Scotland’s Immigration Phenomenon and Insights into Integration

Mari Lehva and Gaia Croston Research Briefings

Abstract
The literature regarding migration to Scotland provides insights into topics of migrants’ cultural interaction and integration; however, there is a need for further research into voluntary migrant populations and how to increase their integration into Scottish society at the individual, local and national levels.
Keywords
Immigration, Migration, Integration, National Identity
Key Points
  • The immigration phenomenon in Scotland is complex as migrant data is hard to isolate, the national and subnational governments struggle over devolved powers and integration is not a straightforward process.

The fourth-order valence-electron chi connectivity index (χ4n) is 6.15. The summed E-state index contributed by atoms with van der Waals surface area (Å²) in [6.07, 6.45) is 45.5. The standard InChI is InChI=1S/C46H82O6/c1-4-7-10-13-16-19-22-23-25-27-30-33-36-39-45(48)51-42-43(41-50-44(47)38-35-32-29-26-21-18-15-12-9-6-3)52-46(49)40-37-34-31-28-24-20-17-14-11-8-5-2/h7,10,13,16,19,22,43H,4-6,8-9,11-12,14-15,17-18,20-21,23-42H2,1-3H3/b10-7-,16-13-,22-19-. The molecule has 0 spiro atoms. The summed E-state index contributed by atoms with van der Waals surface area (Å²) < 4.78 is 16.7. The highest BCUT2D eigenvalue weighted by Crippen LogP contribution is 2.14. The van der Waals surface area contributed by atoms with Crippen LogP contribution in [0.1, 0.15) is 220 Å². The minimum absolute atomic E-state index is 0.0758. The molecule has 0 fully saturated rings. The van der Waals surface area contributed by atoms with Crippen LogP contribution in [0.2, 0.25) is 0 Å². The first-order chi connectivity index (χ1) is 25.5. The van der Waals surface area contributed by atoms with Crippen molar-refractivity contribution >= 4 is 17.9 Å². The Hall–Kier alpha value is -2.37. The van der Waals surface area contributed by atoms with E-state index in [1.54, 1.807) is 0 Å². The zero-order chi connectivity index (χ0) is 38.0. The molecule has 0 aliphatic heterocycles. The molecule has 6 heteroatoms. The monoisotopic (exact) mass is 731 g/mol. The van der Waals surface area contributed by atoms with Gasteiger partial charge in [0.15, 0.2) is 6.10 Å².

• Scotland is experiencing diverse streams of migration, including voluntary as well as forced migrants; this diversity is mirrored by a research focus on topics of national identity, cultural change and ethnicity in Scotland.
  • Anti-immigration sentiment and inhospitable policy approaches to integration are seemingly less common in Scotland, but still “defensive ethnic nationalism” occurs and it can be difficult for nonwhite migrants in particular to feel welcome.
  • Integration is an interscalar process that is everyone’s responsibility – we understand some factors that encourage migrants’ integration such as access to education, but have much to learn about dynamics that support integration and interventions that can help migrants feel welcome in their destination country.